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On the back of the gown, origami-style detailing with raw edges made a statement.
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A Bold Bouquet
Madison loved being her own client as both the floral designer for the event and the bride at the heart of it. Following her instincts and creating something unconventional and at times humorous allowed her to play with people's expectations of beauty. She used organic garden roses from Grace Rose Farm in shades of burnt red and mauve as well as blue bachelor buttons, smoke bush, and dried leaves from the Caribbean that had been painted blue.
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The two flower girls (the bride's nieces) donned classic white cotton pinafore-style dresses made by Madison's mom. Their timeless ensembles were rounded out with flower crowns made of dried blue hydrangea that Madison brought home from a trip to China where she taught a flower class.
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Madison and her father, Ken, walked down the aisle to "Yellow" by Coldplay.
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One of Madison's oldest friends officiated the ceremony, which took place in Fairchild Chapel. The bride and groom exchanged traditional vows as well as personalized ones they'd penned themselves. "I loved our vows," Kyle says of his favorite part of the day. "It was an intimate yet public declaration of how our normally-private relationship is meaningful."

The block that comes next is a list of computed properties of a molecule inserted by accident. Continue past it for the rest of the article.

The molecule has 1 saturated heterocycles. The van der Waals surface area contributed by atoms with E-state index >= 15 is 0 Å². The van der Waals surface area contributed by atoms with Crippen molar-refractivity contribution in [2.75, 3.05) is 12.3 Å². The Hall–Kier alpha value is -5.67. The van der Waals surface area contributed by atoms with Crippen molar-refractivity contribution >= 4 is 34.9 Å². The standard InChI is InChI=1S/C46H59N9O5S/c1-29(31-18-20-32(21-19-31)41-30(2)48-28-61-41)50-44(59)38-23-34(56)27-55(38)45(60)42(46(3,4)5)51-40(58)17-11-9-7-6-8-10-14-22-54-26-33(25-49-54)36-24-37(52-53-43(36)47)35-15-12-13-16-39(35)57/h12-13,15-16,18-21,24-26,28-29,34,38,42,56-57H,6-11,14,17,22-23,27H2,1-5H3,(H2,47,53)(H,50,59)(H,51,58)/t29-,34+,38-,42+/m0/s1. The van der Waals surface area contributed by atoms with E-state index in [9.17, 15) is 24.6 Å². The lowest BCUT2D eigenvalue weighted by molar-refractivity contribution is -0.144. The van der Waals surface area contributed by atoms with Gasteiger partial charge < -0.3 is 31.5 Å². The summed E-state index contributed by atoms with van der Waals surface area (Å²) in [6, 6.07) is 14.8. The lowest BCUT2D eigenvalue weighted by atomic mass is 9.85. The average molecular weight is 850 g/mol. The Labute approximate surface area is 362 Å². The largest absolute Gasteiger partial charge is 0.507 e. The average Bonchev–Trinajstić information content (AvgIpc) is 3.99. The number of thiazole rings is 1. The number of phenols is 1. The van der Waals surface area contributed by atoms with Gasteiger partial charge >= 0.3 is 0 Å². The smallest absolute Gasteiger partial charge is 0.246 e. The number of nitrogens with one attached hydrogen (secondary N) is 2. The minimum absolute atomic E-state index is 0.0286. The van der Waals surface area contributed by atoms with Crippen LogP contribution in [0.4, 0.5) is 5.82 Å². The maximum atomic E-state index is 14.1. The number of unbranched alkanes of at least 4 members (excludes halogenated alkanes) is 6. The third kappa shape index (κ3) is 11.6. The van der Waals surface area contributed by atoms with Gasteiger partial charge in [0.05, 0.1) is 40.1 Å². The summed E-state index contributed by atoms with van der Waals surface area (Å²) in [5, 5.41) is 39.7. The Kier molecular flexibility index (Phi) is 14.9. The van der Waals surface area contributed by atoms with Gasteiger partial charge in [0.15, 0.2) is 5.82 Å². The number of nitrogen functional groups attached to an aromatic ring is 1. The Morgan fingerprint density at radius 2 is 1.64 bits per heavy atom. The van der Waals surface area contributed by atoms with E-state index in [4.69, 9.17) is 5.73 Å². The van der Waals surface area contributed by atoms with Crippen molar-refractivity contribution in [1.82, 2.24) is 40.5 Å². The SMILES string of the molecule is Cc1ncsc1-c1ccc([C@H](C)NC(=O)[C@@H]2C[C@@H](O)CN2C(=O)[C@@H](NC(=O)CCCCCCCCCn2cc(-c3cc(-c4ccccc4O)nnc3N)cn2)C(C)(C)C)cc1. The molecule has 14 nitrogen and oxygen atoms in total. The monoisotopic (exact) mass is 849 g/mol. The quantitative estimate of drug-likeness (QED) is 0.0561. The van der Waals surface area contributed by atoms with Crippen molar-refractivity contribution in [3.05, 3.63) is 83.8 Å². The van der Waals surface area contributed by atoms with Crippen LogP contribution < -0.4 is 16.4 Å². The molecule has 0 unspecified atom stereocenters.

Once proclaimed husband and wife, they recessed to a mash-up of Joni Mitchell's "All I Want" and George Harrison's "If Not For You" played by friends on the guitar and mandolin. "I love weddings in small chapels," Madison says. "The high ceilings and apse at the altar exaggerated the intimacy of just three people standing inside with a small audience."
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A Champagne tower was always going to be part of the day because Madison loves the tradition of abundance, joy, and spontaneity, and how it gave a subtle nod to the European architecture and décor of the church and reception venue. Once the bubbly was poured, cocktail hour was officially under way, and guests enjoyed their drinks with hors d'oeuvres.
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The Reception Room